ISSN 1470-3947 (print) | ISSN 1479-6848 (online)

Endocrine Abstracts (2020) 70 AEP880 | DOI: 10.1530/endoabs.70.AEP880

Clinical practice survey on BRAF V600E role in the therapeutic decision in indeterminate thyroid cytology

Giulia Brigante1,2, Andrea Craparo1,2, Elisa Pignatti3, Marco Marino3, Livio Casarini1, Samantha Sperduti1, Gisella Boselli1,2, Gianluca Margiotta1,2, Vincenzo Rochira1,2 & Manuela Simoni1,2

1University of Modena and Reggio Emilia, Department Biomedical, Metabolic and Neural Sciences, Modena, Italy; 2Azienda Ospedaliero-Universitaria di Modena, Department of Medical Specialties, Modena, Italy; 3University of Modena and Reggio Emilia, Modena, Italy

Introduction: The use of multigene panels in thyroid nodule diagnosis is still limited, due to high costs and need for ad hoc sampling. Since BRAF-V600E is the commonest genetic alteration in differentiated thyroid cancer, this is the mostly tested genetic parameter in clinical practice.

Aim: To evaluate the use of BRAF mutation analysis in wash-out liquid from fine needle aspiration (FNA) in clinical practice, characterizing the cases in which it is requested, and the consequences of genetic test result on therapeutic decisions.

Methods: We considered all the subjects tested for BRAF-V600E among those attending the Endocrinology Unit of Modena for FNA between January 2014 and November 2018. After written informed consent, washing fluid was collected together with cytological sample and stored at –20°C. If the clinician deemed it necessary, the sample was thawed, DNA was extracted and genetic test was performed by the high-resolution melting protocol previously described1. We collected cytology of nodules according to the 2010 SIAPEC-IAP Italian Consensus, and when surgical treatment was performed, histology.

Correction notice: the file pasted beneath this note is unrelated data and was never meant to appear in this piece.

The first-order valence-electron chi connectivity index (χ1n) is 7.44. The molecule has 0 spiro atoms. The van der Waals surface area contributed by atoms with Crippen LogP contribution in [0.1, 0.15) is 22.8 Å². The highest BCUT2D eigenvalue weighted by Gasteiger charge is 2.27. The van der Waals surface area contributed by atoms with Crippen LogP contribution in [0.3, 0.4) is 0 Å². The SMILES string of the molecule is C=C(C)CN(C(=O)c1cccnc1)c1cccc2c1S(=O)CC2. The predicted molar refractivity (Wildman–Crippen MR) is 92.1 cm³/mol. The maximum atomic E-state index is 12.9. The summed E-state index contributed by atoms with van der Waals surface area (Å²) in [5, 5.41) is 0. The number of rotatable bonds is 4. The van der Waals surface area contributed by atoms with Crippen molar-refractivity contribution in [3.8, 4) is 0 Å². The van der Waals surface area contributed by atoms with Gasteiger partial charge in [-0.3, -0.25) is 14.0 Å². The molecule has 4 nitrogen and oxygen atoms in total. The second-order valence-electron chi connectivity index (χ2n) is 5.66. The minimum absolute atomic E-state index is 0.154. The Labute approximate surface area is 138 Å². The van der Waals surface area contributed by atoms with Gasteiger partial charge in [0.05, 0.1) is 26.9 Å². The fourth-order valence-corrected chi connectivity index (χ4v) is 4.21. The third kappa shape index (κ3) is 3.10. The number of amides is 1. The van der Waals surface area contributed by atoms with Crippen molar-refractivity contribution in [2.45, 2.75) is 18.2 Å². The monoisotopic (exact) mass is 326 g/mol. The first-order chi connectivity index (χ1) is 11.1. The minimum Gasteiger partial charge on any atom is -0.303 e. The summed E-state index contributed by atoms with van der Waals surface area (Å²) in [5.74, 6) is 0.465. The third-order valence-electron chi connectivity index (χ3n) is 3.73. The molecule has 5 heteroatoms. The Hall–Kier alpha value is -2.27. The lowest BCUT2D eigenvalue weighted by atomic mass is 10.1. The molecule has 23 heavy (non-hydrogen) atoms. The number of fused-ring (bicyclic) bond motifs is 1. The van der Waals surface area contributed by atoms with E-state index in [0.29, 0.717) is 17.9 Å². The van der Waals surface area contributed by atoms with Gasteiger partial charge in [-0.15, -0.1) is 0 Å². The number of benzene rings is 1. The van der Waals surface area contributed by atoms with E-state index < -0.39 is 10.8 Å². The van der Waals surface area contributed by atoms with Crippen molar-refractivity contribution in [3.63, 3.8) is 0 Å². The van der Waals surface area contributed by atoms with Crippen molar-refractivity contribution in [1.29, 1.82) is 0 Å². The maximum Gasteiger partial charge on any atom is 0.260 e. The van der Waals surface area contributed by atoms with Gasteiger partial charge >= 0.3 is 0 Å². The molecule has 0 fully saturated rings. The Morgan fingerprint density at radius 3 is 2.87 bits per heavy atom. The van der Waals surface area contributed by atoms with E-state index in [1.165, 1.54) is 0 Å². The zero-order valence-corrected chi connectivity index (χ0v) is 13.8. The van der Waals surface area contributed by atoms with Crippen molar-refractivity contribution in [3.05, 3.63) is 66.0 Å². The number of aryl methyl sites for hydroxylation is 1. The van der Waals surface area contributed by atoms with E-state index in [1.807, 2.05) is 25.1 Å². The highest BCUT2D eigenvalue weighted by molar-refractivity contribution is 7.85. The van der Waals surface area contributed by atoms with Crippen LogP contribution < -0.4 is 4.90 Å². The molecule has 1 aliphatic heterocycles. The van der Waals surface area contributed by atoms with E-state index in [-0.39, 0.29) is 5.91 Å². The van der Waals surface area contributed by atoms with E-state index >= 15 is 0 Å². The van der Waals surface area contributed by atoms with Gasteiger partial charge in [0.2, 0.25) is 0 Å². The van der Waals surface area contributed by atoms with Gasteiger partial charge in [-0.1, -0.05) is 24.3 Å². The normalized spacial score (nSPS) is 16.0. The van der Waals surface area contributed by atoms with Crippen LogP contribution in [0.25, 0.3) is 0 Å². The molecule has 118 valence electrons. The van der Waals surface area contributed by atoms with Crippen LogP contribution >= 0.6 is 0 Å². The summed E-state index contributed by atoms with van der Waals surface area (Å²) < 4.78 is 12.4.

Results: Out of a total of 7112 subjects submitted to FNA, BRAF analysis was requested for 681 (9.6%), for a total of 898 nodules: 97% of nodules were indeterminate at cytology, mainly TIR3A (low risk); 2% suspicious or diagnostic for cancer, and genetic test was requested to estimate prognosis; 1% were suspect nodules at ultrasonography with unsuspicious cytology. Only 22 nodules were mutant (BRAF+).Most of them were already high risk or suspicious lesions at cytology (64%). One third were TIR3A. Considering the prevalence of BRAF mutation among cytological classes of the whole group, only 1% of TIR3A were BRAF+. Twenty BRAF+ patients were addressed to surgery (one lost at follow-up, one refused): 5% underwent hemithyroidectomy, 25% total thyroidectomy and 70% total thyroidectomy plus central lymph nodes dissection. They all had papillary thyroid cancer. Since 64% of BRAF+ were TIR3B-4-5 at cytology, they had surgical indication even before the genetic test. Among the 14 subjects treated with central neck dissection, only 2 had suspect metastasis before surgery; among those who would have had no indication, one third had metastases (only 1 among TIR3A and 2 among TIR3B).

Conclusions: Despite the development of panels, single gene tests are still requested, mainly for nodules with indeterminate low risk cytology. BRAF mutation in TIR3A is rare and leads clinicians to more invasive surgery, with questionable clinical utility.


1. Marino et al. Eur Thyroid J 2015 4(2) 73–81.